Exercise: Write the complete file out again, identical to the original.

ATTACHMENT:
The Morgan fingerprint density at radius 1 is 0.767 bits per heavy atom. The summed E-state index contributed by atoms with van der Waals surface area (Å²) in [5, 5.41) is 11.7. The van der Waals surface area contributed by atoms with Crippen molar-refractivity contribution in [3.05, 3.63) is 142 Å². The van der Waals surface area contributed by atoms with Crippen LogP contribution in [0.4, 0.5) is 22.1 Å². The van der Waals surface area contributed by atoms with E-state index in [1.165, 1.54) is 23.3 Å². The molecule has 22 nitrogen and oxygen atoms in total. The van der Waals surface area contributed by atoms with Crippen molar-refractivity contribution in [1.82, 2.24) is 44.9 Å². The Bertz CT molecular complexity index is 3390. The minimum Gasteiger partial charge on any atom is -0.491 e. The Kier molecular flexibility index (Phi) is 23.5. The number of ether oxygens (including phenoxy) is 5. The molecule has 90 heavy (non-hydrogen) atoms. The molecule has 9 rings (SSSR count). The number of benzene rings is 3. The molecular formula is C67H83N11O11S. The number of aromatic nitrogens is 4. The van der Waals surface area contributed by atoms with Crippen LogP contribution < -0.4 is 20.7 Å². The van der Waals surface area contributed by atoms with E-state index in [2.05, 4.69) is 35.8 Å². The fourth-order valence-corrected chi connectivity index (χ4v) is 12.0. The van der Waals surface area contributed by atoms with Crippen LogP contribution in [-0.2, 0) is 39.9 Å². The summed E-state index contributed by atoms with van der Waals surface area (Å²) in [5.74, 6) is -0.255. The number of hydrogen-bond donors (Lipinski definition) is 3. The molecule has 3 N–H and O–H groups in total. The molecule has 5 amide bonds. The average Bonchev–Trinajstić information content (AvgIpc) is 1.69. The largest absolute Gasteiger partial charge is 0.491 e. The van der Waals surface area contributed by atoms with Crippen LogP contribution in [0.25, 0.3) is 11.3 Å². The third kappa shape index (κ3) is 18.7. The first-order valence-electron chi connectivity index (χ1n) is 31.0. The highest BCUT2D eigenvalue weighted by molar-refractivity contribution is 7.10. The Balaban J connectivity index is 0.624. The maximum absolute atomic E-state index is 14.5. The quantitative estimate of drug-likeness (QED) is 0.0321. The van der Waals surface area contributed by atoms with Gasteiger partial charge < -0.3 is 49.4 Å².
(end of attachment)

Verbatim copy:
The Morgan fingerprint density at radius 1 is 0.767 bits per heavy atom. The summed E-state index contributed by atoms with van der Waals surface area (Å²) in [5, 5.41) is 11.7. The van der Waals surface area contributed by atoms with Crippen molar-refractivity contribution in [3.05, 3.63) is 142 Å². The van der Waals surface area contributed by atoms with Crippen LogP contribution in [0.4, 0.5) is 22.1 Å². The van der Waals surface area contributed by atoms with E-state index in [1.165, 1.54) is 23.3 Å². The molecule has 22 nitrogen and oxygen atoms in total. The van der Waals surface area contributed by atoms with Crippen molar-refractivity contribution in [1.82, 2.24) is 44.9 Å². The Bertz CT molecular complexity index is 3390. The minimum Gasteiger partial charge on any atom is -0.491 e. The Kier molecular flexibility index (Phi) is 23.5. The number of ether oxygens (including phenoxy) is 5. The molecule has 90 heavy (non-hydrogen) atoms. The molecule has 9 rings (SSSR count). The number of benzene rings is 3. The molecular formula is C67H83N11O11S. The number of aromatic nitrogens is 4. The van der Waals surface area contributed by atoms with Crippen LogP contribution < -0.4 is 20.7 Å². The van der Waals surface area contributed by atoms with E-state index in [2.05, 4.69) is 35.8 Å². The fourth-order valence-corrected chi connectivity index (χ4v) is 12.0. The van der Waals surface area contributed by atoms with Crippen LogP contribution in [-0.2, 0) is 39.9 Å². The summed E-state index contributed by atoms with van der Waals surface area (Å²) in [5.74, 6) is -0.255. The number of hydrogen-bond donors (Lipinski definition) is 3. The molecule has 3 N–H and O–H groups in total. The molecule has 5 amide bonds. The average Bonchev–Trinajstić information content (AvgIpc) is 1.69. The largest absolute Gasteiger partial charge is 0.491 e. The van der Waals surface area contributed by atoms with Crippen LogP contribution in [0.25, 0.3) is 11.3 Å². The third kappa shape index (κ3) is 18.7. The first-order valence-electron chi connectivity index (χ1n) is 31.0. The highest BCUT2D eigenvalue weighted by molar-refractivity contribution is 7.10. The Balaban J connectivity index is 0.624. The maximum absolute atomic E-state index is 14.5. The quantitative estimate of drug-likeness (QED) is 0.0321. The van der Waals surface area contributed by atoms with Gasteiger partial charge < -0.3 is 49.4 Å².